Voir Dire: To Google or Not to Google
A seasoned attorney packs his bags and shuffles out of the courtroom. He knows that the jury selection will continue the next morning. In his hands rest a stack of juror questionnaires. The million dollar question: Does he search Google or a similar Internet search engine for more information about the strangers who could decide his client’s fate?
The initial act of researching the lives of potential jurors is painless. It is quick and inexpensive. With a click of a mouse, an attorney can have a heap of information regarding potential jurors: socioeconomic information, religious affiliation, education, and political campaign donations. With two more clicks onto a blog or a social networking site, the attorney can know details about the people in the juror’s life. “Eureka!” The attorney’s mind jumps to how this insight should alter his opening statement. Throw in a few dollars and the juror’s criminal background is available.
With all these benefits, it seems peculiar that attorneys would think twice before “Googling” members of the potential jury pool. Are there risks to performing Internet investigations into the lives of potential jurors? U.S. District Judge David Coar thought so in 2006 when he banned search engine inquiries into the prospective jurors in the corruption trial of former Chicago mayoral aide Robert Sorich and codefendant Tim McCarthy.
“I am not in favor of Googling jurors unless there is some incredible need to do that,” said Pat Deady, attorney for Tim McCarthy. He agreed with the court’s pre-voir dire decision to prohibit him and his colleagues from investigating the background of potential jurors. “No good can happen,” he said.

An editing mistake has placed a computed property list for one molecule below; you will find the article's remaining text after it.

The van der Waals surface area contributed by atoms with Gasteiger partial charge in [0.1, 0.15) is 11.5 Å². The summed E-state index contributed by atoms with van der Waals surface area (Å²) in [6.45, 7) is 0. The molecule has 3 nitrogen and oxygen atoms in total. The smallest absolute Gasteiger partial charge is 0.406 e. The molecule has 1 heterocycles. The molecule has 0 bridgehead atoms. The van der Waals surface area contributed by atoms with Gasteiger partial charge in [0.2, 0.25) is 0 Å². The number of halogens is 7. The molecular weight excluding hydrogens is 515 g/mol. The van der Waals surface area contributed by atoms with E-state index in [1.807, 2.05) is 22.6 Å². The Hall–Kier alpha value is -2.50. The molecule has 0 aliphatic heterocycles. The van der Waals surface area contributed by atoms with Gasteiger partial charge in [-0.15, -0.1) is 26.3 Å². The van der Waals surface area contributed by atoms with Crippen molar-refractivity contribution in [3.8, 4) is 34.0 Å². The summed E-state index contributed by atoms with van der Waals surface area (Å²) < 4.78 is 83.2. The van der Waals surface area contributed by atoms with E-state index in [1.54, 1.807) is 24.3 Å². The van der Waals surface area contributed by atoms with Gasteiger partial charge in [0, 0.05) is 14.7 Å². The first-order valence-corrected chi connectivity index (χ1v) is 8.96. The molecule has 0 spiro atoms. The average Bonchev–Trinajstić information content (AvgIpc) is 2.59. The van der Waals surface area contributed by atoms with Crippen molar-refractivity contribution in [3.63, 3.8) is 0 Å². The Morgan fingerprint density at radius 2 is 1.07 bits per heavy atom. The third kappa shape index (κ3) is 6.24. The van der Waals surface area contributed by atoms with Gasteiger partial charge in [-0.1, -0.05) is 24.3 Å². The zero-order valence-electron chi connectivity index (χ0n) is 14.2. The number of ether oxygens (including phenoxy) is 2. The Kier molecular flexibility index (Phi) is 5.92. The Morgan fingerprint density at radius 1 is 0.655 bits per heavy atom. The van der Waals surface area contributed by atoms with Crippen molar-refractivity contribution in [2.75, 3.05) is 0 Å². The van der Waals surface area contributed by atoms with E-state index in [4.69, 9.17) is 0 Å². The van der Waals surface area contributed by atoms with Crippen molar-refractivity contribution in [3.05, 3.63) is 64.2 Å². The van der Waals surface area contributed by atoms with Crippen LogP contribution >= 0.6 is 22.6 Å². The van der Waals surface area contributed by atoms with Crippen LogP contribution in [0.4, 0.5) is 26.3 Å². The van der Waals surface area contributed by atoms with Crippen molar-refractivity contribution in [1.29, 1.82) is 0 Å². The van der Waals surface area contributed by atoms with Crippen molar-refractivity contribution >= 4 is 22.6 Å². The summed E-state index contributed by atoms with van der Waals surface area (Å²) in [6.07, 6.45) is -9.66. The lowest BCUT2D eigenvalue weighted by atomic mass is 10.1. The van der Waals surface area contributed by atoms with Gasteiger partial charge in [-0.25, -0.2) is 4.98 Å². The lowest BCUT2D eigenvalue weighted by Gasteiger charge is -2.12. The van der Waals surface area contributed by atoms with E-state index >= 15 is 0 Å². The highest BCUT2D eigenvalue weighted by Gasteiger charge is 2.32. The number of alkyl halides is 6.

Deady falls into one camp on the debate into juror research—the camp that sees peril for the sanctity of the jury, in the abstract, and the potential for a circus in the courtroom. But how can more information be bad? To best understand Deady’s position, picture yourself as an attorney in Chicago.
The “Tainted” Jury
Illinois has had more than its fair share of concerns over the practice of investigating the lives of jurors in the technology age. The most infamous involves the former Illinois Governor George Ryan, who underwent a five-and-a-half-month trial for corruption. After eight days of jury deliberation, reporters from the Chicago Tribune uncovered public records suggesting that two of the jurors had provided false answers on the jury questionnaires. Convicted felons are barred from serving on federal juries. Both jurors had records. The Court substituted alternate jurors during deliberations, and Ryan was sentenced to six and a half years in prison.